A new data point is emerging about online fraud and cyber risk that is giving the business community pause. Apparently location matters when it comes to victimization.

Two security companies — Forter in Israel and EnigmaSoftware in the US — have found certain cities and states have higher numbers of fraud perpetuated on their residents. Forter also found certain states tend to have a higher number of residents that actually commit this fraud.

States to Avoid

The two companies used various methods to arrive at their conclusions. But essentially both evaluated a number of factors and data points while overlaying behavioral analytics on top to come to certain conclusions.

Here is what they found, starting with Forter, which released its data last week.

The 10 "safest" US states – that is, states where a resident is least likely to experience e-commerce fraud, are North Dakota, New Mexico, Rhode Island, the District of Columbia, Tennessee, Mississippi, New Hampshire, Connecticut, Maryland and Washington. States where residents are most likely to experience e-commerce fraud are West Virginia, Delaware, Minnesota, Arkansas, Nevada, Iowa, Utah, Texas, Oklahoma and Michigan.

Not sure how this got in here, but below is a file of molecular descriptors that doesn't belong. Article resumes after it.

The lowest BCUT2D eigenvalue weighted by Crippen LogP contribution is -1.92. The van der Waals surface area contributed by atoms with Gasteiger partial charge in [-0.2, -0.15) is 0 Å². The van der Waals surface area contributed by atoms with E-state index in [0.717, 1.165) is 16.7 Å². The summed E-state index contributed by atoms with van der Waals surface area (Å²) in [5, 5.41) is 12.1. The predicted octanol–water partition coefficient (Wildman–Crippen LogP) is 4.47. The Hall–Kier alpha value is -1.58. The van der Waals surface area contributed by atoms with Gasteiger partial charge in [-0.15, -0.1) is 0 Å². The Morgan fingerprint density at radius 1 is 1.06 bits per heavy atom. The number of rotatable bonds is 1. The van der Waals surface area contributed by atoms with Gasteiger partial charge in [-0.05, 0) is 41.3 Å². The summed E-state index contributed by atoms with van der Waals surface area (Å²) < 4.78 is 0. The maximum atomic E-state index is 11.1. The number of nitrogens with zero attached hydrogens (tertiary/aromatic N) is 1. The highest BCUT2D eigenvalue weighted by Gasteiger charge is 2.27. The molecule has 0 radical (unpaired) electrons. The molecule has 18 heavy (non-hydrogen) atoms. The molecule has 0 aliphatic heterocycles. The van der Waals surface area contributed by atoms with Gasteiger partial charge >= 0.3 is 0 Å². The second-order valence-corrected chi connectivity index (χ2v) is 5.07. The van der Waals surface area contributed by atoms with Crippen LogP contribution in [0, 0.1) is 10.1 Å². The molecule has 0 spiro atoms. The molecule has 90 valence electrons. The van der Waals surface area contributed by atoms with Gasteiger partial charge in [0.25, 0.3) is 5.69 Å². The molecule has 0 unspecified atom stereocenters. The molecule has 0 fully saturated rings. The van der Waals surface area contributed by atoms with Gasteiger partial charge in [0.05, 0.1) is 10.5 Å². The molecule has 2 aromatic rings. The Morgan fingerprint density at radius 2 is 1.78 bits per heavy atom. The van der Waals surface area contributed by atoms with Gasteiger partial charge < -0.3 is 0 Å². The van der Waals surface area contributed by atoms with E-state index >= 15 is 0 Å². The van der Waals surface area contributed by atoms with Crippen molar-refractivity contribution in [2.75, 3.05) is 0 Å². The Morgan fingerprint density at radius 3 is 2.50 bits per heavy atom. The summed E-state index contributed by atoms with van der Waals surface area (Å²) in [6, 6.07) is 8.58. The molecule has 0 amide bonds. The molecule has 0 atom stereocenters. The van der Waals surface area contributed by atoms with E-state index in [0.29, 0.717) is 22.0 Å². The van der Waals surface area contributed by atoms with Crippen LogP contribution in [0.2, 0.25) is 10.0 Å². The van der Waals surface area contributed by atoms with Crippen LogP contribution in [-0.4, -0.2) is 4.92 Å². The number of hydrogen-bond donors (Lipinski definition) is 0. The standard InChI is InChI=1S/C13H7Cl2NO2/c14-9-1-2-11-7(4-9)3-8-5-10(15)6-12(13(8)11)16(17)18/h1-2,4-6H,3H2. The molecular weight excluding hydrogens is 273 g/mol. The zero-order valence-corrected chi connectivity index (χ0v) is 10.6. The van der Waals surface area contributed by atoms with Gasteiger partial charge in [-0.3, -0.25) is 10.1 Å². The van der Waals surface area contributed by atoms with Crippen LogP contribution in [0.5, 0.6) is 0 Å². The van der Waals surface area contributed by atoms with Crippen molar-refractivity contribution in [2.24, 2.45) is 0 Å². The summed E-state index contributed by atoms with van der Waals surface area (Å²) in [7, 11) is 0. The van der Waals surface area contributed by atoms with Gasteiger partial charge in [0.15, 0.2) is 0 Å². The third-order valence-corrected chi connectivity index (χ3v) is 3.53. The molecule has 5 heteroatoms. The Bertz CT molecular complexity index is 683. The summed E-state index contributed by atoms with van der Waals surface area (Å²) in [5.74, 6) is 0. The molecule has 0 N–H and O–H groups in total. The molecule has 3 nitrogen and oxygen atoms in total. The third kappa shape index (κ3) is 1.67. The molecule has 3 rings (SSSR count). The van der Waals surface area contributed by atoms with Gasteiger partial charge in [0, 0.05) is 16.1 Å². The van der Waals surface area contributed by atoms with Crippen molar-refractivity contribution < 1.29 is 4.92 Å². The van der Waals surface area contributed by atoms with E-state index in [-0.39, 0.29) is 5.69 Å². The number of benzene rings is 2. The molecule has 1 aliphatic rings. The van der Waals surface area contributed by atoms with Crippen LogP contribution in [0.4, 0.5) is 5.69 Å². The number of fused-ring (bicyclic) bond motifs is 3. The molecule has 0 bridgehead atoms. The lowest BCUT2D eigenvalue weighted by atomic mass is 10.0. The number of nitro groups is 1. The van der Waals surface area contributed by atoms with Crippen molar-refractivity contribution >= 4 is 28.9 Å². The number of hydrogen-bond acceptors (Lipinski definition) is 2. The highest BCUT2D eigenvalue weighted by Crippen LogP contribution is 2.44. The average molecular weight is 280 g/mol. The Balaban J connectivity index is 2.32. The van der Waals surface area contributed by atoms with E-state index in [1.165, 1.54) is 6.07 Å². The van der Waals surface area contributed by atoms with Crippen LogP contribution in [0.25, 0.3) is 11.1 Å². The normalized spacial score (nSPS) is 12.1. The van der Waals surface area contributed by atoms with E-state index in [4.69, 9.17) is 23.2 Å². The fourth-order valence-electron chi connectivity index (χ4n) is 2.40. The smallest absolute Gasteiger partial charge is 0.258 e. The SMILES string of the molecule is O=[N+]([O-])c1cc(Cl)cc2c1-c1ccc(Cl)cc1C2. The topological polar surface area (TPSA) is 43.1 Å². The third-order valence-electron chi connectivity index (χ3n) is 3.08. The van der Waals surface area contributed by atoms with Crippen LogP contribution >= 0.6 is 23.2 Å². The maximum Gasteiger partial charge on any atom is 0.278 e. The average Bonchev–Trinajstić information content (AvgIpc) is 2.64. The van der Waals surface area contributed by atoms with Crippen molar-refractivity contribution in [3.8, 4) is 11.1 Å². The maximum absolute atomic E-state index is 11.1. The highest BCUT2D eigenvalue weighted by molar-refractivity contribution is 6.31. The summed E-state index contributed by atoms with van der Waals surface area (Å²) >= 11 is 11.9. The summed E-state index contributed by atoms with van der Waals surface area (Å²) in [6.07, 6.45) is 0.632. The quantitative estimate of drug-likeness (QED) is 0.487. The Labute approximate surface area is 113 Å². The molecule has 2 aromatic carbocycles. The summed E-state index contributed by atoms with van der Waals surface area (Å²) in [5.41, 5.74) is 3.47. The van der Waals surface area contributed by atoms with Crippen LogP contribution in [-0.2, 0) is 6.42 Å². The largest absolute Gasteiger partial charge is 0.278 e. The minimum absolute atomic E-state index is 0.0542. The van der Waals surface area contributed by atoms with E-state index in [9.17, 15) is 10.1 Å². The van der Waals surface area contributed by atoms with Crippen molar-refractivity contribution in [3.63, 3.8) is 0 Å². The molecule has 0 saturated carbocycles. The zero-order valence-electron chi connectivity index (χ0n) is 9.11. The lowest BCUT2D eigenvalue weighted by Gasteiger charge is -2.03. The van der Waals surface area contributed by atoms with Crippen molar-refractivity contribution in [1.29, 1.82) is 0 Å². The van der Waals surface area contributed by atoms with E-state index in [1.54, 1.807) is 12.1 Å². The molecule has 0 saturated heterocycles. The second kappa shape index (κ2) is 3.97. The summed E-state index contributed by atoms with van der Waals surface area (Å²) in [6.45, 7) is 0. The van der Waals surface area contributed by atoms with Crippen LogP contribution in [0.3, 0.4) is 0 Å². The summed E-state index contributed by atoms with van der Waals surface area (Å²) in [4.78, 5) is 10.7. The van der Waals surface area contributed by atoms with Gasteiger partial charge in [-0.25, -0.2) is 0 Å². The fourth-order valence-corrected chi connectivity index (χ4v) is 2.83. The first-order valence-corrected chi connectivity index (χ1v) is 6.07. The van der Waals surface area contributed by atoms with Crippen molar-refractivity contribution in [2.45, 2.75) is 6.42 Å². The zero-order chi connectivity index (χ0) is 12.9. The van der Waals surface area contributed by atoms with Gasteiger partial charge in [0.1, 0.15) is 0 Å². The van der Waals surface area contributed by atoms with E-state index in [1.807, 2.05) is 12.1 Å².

Finally, Forter found that the states housing the most e-fraudsters themselves – that is, people who commit e-commerce fraud – are Texas, Nevada, Alaska, Michigan, Maine, California, Missouri, Florida, Colorado and New York.

Forter determined the latter list by determining where the fraudulent shipments or packages were sent. As for why these states are favored locations, the company can only speculate.

One obvious reason, it has said, is that these states are close to an international border and/or have a lot of space to hide warehouses of illegitimate goods.

Forget Florida?

Two months ago, EnigmaSoftware came out with its own analysis of which cities are safe and which are not.

It found residents in Tampa are the least safe. They experience computer infections (on a per capita rate) well above the national average: a whopping 561.8 percent higher in 2014, to be precise — the highest in the nation. Orlando's rate was 386.9 percent higher than the national average, followed by St. Louis at 369.4 percent higher than the national average.

EnigmaSoftware  has its theories about the "why" behind these numbers.

Some of the reasons make sense. For example, areas where a greater than average volume of porn downloaded tend to be hit harder by malware. Also, certain regions of the country, such as the south, tend to experience more malware attacks.

But ultimately, said Patrick Morganelli, SVP of Technology at EnigmaSoftware, there is simply a lot security researchers still don;t know about online fraud. They are still struggling to understand the "why," especially when trying to determine why one city sees higher activity than the other. It could be something as quirky as the weather or a local large retailer that was hacked, he said.

We're open to speculation. Share your ideas in the comment section below.

Creative Commons Creative Commons Attribution 2.0 Generic License Title image by [AndreasS].